Many existing attacks on the Internet show that network traffic leaks lots of information about ongoing activities even if it is encrypted. These so-called traffic-analysis attacks leverage the fact that encryption does not (or only slightly) change traffic metadata such as the sizes of packets, the time between packets, and the number of packets. Past works show that it is possible to infer the contents of VoIP calls, streamed movies, visited websites, or the device identities without having to break any encryption.
Most published defence techniques focus on preventing traffic-analysis attacks on Internet traffic and there is little work that examines Wide Area Networks (WANs) even though such networks are susceptible too (as we know from the Snowden revelations, for example).
This blog post explains why there is a need for WAN-specific traffic-analysis prevention systems and it presents a possible solution based on programmable data planes.
Why WANs are at risk
WANs typically consist of dedicated high-bandwidth links (often 100s of Gbps) and provide fast and reliable connections between different sites of an organization (for example, different data centres).
By nature, WAN links span over large geographical distances and are almost impossible to secure against wiretapping. Major operators (for example, Microsoft, Amazon, and OVH) acknowledge this risk and encrypt their WAN traffic not only on the application layer but also on the link layer using MACsec.
However, as the traffic-analysis attacks mentioned above have shown, encryption is not enough. In addition to encryption, traffic metadata (for example, the size, timing, and number of packets) needs to be hidden from an eavesdropper too.
The most common way to prevent traffic-analysis attacks is to obfuscate traffic metadata by adding padding to packets, sending packets at a constant rate, and injecting dummy packets. There already exist several systems that do this for application traffic over the Internet (for example, for web browsing). However, these systems are designed for traffic over shared links and cannot be applied in WANs because they introduce too much overhead and provide too small throughput, and require changes at end hosts.
With ditto, we at ETH Zürich and armasuisse have developed a system that is tailored to WANs. It adds little overhead, provides high throughput, does not require any changes to end hosts, and provides high security.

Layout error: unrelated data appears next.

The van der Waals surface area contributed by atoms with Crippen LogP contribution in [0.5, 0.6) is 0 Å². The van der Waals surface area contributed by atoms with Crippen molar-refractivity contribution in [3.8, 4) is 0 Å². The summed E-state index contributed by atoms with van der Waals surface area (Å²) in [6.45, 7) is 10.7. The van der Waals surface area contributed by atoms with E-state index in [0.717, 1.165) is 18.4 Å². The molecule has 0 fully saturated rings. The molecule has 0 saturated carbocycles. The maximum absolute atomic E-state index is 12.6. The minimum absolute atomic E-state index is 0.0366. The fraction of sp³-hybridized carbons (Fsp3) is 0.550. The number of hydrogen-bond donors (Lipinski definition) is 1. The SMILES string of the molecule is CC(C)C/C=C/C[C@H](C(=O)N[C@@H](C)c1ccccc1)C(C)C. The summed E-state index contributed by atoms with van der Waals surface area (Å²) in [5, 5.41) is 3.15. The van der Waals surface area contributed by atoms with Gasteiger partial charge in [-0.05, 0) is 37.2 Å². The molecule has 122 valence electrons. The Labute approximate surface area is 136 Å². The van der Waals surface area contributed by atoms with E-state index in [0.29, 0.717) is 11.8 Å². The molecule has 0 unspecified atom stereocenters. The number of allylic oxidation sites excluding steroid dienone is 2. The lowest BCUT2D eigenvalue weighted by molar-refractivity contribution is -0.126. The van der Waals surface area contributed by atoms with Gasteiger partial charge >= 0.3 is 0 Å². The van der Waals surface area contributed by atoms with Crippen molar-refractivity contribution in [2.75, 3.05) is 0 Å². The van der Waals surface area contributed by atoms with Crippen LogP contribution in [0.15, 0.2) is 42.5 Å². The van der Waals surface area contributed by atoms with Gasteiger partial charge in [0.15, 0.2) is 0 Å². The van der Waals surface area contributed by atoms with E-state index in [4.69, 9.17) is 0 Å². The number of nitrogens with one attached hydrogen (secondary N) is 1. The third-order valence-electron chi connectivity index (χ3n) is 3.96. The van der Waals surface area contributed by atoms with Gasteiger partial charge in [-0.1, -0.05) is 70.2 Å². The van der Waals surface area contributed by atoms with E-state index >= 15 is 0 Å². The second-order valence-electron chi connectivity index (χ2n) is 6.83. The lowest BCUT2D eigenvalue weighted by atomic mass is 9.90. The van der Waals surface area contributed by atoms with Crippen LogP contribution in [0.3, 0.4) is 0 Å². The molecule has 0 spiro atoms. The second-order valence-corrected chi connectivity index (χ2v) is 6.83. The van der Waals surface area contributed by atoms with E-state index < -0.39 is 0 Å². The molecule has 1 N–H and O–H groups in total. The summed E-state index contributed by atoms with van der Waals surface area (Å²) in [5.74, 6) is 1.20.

ditto: a system tailored to WANs
The high-level idea behind ditto is to make traffic observed by an eavesdropper follow a predefined pattern regarding packet sizes and timings in addition to encrypting the packets. This makes the observed traffic independent of the real traffic in the network.
Figure 1 shows an example of this: The output of ditto (right side) are packets alternating between two sizes and they are sent at a fixed rate. Since the traffic metadata are then independent of the real traffic and all packets are encrypted, traffic analysis is no longer possible.
To shape traffic into a predefined pattern, ditto uses three operations:
- Padding of incoming packets, to regularize their sizes.
- Buffering/delaying of incoming packets, to regularize their timings and their relative order.
- Insertion of chaff packets, to fill any possible gaps and ensure the consistency of the packet rates.
In contrast to existing work, ditto performs these actions in the network data plane (not on end-hosts or servers) and it operates on a per-link basis (not per-flow). This significantly reduces the overhead because ditto only adds padding or chaff packets when there is no real traffic to send.
The key enabler for ditto is recent advances in network programmability that make it possible to implement custom applications on network switches that run them at line rate — potentially processing terabits of traffic per second in one switch. While P4, the programming language for these applications, is limited (for example, there are no loops, no floating-point operations, and the hardware usually has very little memory), we show that shaping traffic into a predefined pattern is possible by using components that are part of (programmable) network switches: priority queues, round-robin scheduling, and custom packet headers.
We fully implemented a prototype of ditto (the code is open source) and we evaluated it with real Internet backbone traffic. Our results show that ditto runs at a 100Gbps line rate and performs with negligible performance overhead up to a realistic traffic load of 70Gbps per WAN link. Above this traffic load, ditto starts to have an impact on network performance, but it still ensures that traffic-analysis attacks are not possible.
More information and resources
ditto is one of the results of a joint research project between ETH Zürich and armasuisse. The goal of the research project is to investigate how network programmability can be used to increase the security of computer networks and the anonymity and privacy of their users.
Roland Meier is a PhD student at ETH Zürich in the Networked Systems Group. His research focuses on using network programmability for security purposes.
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